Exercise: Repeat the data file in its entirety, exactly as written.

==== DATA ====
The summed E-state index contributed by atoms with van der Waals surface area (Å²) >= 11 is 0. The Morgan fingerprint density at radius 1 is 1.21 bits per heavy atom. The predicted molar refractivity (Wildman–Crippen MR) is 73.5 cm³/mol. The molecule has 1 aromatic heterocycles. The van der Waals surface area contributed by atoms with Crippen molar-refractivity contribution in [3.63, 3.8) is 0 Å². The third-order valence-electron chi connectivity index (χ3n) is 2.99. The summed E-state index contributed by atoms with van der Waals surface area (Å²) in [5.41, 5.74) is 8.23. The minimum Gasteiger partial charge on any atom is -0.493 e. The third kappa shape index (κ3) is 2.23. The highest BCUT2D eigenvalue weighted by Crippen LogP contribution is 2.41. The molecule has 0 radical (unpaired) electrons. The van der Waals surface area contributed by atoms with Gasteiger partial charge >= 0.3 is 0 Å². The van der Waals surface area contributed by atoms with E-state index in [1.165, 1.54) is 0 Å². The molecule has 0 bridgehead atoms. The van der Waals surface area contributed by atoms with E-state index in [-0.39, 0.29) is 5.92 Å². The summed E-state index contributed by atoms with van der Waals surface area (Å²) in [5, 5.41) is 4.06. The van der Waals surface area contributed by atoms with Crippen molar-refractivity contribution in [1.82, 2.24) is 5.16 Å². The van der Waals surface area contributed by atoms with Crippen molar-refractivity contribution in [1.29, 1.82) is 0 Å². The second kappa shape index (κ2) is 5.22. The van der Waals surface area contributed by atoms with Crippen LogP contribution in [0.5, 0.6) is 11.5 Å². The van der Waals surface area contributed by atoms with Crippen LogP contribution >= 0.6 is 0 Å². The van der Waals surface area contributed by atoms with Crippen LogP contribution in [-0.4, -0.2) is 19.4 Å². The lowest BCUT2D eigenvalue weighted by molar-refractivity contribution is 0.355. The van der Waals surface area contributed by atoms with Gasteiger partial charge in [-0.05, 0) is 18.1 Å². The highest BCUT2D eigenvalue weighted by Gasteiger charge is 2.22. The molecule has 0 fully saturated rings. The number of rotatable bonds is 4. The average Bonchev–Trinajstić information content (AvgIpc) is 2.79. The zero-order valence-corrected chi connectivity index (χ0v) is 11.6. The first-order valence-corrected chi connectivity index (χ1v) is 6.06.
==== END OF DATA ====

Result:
The summed E-state index contributed by atoms with van der Waals surface area (Å²) >= 11 is 0. The Morgan fingerprint density at radius 1 is 1.21 bits per heavy atom. The predicted molar refractivity (Wildman–Crippen MR) is 73.5 cm³/mol. The molecule has 1 aromatic heterocycles. The van der Waals surface area contributed by atoms with Crippen molar-refractivity contribution in [3.63, 3.8) is 0 Å². The third-order valence-electron chi connectivity index (χ3n) is 2.99. The summed E-state index contributed by atoms with van der Waals surface area (Å²) in [5.41, 5.74) is 8.23. The minimum Gasteiger partial charge on any atom is -0.493 e. The third kappa shape index (κ3) is 2.23. The highest BCUT2D eigenvalue weighted by Crippen LogP contribution is 2.41. The molecule has 0 radical (unpaired) electrons. The van der Waals surface area contributed by atoms with Gasteiger partial charge >= 0.3 is 0 Å². The van der Waals surface area contributed by atoms with E-state index in [1.165, 1.54) is 0 Å². The molecule has 0 bridgehead atoms. The van der Waals surface area contributed by atoms with E-state index in [-0.39, 0.29) is 5.92 Å². The summed E-state index contributed by atoms with van der Waals surface area (Å²) in [5, 5.41) is 4.06. The van der Waals surface area contributed by atoms with Crippen molar-refractivity contribution in [1.82, 2.24) is 5.16 Å². The van der Waals surface area contributed by atoms with Crippen molar-refractivity contribution in [1.29, 1.82) is 0 Å². The second kappa shape index (κ2) is 5.22. The van der Waals surface area contributed by atoms with Crippen LogP contribution in [0.5, 0.6) is 11.5 Å². The van der Waals surface area contributed by atoms with Crippen LogP contribution >= 0.6 is 0 Å². The van der Waals surface area contributed by atoms with Crippen LogP contribution in [-0.4, -0.2) is 19.4 Å². The lowest BCUT2D eigenvalue weighted by molar-refractivity contribution is 0.355. The van der Waals surface area contributed by atoms with Gasteiger partial charge in [-0.05, 0) is 18.1 Å². The highest BCUT2D eigenvalue weighted by Gasteiger charge is 2.22. The molecule has 0 fully saturated rings. The number of rotatable bonds is 4. The average Bonchev–Trinajstić information content (AvgIpc) is 2.79. The zero-order valence-corrected chi connectivity index (χ0v) is 11.6. The first-order valence-corrected chi connectivity index (χ1v) is 6.06.